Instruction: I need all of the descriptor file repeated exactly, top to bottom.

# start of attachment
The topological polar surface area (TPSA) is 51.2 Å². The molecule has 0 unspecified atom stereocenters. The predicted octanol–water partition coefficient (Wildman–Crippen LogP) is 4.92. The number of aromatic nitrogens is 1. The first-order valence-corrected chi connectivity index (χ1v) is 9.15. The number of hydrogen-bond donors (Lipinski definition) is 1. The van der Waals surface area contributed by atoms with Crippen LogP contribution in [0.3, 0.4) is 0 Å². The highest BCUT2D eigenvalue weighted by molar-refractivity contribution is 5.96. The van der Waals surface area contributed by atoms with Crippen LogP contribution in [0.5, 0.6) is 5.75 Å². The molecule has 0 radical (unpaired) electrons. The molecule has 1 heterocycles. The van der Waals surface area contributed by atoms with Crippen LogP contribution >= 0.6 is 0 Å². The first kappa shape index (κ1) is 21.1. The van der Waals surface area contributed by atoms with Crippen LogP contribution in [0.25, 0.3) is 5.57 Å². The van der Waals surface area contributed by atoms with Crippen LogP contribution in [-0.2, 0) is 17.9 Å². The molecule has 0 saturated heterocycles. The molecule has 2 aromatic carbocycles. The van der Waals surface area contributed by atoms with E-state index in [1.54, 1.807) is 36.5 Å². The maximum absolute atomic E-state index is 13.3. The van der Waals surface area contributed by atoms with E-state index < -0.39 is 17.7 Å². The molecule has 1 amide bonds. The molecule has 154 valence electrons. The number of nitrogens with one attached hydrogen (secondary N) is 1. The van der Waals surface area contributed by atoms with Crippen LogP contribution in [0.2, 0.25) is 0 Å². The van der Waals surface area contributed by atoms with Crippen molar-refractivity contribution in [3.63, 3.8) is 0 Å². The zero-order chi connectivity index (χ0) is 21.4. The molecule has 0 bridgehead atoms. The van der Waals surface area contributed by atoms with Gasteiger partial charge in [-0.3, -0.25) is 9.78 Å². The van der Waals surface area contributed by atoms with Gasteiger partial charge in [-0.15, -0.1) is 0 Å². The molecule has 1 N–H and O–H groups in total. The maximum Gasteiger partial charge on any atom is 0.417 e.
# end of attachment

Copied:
The topological polar surface area (TPSA) is 51.2 Å². The molecule has 0 unspecified atom stereocenters. The predicted octanol–water partition coefficient (Wildman–Crippen LogP) is 4.92. The number of aromatic nitrogens is 1. The first-order valence-corrected chi connectivity index (χ1v) is 9.15. The number of hydrogen-bond donors (Lipinski definition) is 1. The van der Waals surface area contributed by atoms with Crippen LogP contribution in [0.3, 0.4) is 0 Å². The highest BCUT2D eigenvalue weighted by molar-refractivity contribution is 5.96. The van der Waals surface area contributed by atoms with Crippen LogP contribution in [0.5, 0.6) is 5.75 Å². The molecule has 0 radical (unpaired) electrons. The molecule has 1 heterocycles. The van der Waals surface area contributed by atoms with Crippen LogP contribution >= 0.6 is 0 Å². The first kappa shape index (κ1) is 21.1. The van der Waals surface area contributed by atoms with Crippen LogP contribution in [0.25, 0.3) is 5.57 Å². The van der Waals surface area contributed by atoms with Crippen LogP contribution in [-0.2, 0) is 17.9 Å². The molecule has 0 saturated heterocycles. The molecule has 2 aromatic carbocycles. The van der Waals surface area contributed by atoms with E-state index in [1.54, 1.807) is 36.5 Å². The maximum absolute atomic E-state index is 13.3. The van der Waals surface area contributed by atoms with E-state index < -0.39 is 17.7 Å². The molecule has 1 amide bonds. The molecule has 154 valence electrons. The number of nitrogens with one attached hydrogen (secondary N) is 1. The van der Waals surface area contributed by atoms with Crippen LogP contribution in [0.2, 0.25) is 0 Å². The van der Waals surface area contributed by atoms with Crippen molar-refractivity contribution in [3.63, 3.8) is 0 Å². The zero-order chi connectivity index (χ0) is 21.4. The molecule has 0 bridgehead atoms. The van der Waals surface area contributed by atoms with Gasteiger partial charge in [-0.3, -0.25) is 9.78 Å². The van der Waals surface area contributed by atoms with Gasteiger partial charge in [-0.15, -0.1) is 0 Å². The molecule has 1 N–H and O–H groups in total. The maximum Gasteiger partial charge on any atom is 0.417 e.